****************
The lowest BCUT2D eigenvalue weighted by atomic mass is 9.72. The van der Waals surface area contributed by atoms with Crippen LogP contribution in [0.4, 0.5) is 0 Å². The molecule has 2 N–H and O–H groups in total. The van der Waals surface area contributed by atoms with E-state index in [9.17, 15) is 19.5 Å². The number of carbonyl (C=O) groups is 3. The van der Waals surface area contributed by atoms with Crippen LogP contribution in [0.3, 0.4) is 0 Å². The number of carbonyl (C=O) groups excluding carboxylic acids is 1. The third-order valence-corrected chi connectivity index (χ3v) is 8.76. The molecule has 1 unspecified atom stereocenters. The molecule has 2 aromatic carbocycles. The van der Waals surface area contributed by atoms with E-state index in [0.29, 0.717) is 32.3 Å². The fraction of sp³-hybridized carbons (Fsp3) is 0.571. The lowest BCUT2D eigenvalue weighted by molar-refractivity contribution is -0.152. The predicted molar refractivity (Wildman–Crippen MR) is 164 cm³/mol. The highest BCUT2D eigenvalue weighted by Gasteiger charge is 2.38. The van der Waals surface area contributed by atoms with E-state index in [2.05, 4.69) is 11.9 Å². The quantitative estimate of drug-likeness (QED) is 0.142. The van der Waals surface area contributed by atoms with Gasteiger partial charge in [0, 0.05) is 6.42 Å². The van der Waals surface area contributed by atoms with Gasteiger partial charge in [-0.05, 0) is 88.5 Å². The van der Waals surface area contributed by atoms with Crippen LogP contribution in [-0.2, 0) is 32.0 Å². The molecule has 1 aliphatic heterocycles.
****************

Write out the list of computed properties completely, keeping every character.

The lowest BCUT2D eigenvalue weighted by atomic mass is 9.72. The van der Waals surface area contributed by atoms with Crippen LogP contribution in [0.4, 0.5) is 0 Å². The molecule has 2 N–H and O–H groups in total. The van der Waals surface area contributed by atoms with E-state index in [9.17, 15) is 19.5 Å². The number of carbonyl (C=O) groups is 3. The van der Waals surface area contributed by atoms with Crippen LogP contribution in [0.3, 0.4) is 0 Å². The number of carbonyl (C=O) groups excluding carboxylic acids is 1. The third-order valence-corrected chi connectivity index (χ3v) is 8.76. The molecule has 1 unspecified atom stereocenters. The molecule has 2 aromatic carbocycles. The van der Waals surface area contributed by atoms with E-state index in [0.29, 0.717) is 32.3 Å². The fraction of sp³-hybridized carbons (Fsp3) is 0.571. The lowest BCUT2D eigenvalue weighted by molar-refractivity contribution is -0.152. The predicted molar refractivity (Wildman–Crippen MR) is 164 cm³/mol. The highest BCUT2D eigenvalue weighted by Gasteiger charge is 2.38. The van der Waals surface area contributed by atoms with E-state index in [2.05, 4.69) is 11.9 Å². The quantitative estimate of drug-likeness (QED) is 0.142. The van der Waals surface area contributed by atoms with Gasteiger partial charge in [0, 0.05) is 6.42 Å². The van der Waals surface area contributed by atoms with Gasteiger partial charge in [-0.05, 0) is 88.5 Å². The van der Waals surface area contributed by atoms with Crippen LogP contribution in [-0.2, 0) is 32.0 Å². The molecule has 1 aliphatic heterocycles.